After attending the 100th ACSA Anniversary Meeting held in Boston, I traveled to New York to give a lecture at the Institute of Fine Arts (NYU). I delivered my lecture -Pride in Modesty: Modernist Architecture and the Vernacular Tradition in Italy - in a lofty salon of the James B. Duke House. A lively mix of students, faculty and laypeople attended the lecture and asked intelligent questions.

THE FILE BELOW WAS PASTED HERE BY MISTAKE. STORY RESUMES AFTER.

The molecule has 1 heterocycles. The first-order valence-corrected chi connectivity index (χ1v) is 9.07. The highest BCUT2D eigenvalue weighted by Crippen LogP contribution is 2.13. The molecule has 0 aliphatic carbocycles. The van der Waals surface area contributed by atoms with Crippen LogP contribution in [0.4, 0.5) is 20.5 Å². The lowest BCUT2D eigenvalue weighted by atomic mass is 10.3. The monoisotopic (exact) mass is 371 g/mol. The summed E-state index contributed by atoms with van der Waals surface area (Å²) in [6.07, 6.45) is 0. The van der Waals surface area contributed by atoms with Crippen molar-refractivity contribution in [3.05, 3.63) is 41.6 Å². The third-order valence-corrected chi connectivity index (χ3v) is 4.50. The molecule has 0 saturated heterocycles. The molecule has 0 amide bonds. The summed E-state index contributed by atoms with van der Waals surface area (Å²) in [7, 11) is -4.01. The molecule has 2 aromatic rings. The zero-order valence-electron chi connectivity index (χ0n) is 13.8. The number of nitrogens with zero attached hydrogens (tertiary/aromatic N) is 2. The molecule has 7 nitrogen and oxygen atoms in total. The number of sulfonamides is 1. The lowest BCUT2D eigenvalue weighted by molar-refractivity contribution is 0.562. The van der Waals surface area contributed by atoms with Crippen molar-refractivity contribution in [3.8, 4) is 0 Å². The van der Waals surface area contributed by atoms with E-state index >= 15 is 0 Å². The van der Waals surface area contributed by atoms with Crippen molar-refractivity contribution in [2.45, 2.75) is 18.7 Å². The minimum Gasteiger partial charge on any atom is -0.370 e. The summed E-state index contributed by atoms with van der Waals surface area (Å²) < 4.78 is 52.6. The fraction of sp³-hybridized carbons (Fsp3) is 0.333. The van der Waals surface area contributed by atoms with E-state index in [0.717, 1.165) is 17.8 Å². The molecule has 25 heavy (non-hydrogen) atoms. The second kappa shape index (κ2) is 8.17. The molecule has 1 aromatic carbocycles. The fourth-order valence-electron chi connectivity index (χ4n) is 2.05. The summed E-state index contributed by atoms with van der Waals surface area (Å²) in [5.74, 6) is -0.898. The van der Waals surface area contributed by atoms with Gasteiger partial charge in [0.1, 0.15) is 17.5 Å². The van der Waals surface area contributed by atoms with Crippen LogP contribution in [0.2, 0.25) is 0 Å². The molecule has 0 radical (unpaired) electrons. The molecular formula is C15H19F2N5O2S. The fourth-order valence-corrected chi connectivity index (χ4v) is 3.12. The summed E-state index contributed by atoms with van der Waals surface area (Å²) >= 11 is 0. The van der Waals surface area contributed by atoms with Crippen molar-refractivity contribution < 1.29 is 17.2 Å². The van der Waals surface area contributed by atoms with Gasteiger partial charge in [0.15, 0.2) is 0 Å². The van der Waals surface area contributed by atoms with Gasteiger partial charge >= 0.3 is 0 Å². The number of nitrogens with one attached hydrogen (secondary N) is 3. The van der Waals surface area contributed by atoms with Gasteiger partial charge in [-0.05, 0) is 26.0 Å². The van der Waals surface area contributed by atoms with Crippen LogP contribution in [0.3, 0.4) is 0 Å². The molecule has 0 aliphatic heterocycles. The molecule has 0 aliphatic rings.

In Boston and in New York, I revisited a number of buildings that were designed for historically charged sites. Philip Johnson’s muscular addition (1972) to the McKim Boston Public Library (1895) follows the existing roofline of the historic building. Even though he respects the roofline, his “blank” facade is more concerned with Roman antiquity (perhaps following Kahn’s trajectory?) than with rethinking the Renaissance ornament that gives much of the civic (“billboard”) quality to McKim’s building. In New York, and on Columbia’s McKim Mead & White campus, I visited Rafael Moneo’s new Science Building (2011) and Bernard Tschumi’s Alfred Lerner Hall (1999). Both buildings contribute in different ways to the sense of compactness and enclosure that defines (in good and in bad) the perimeter of this campus.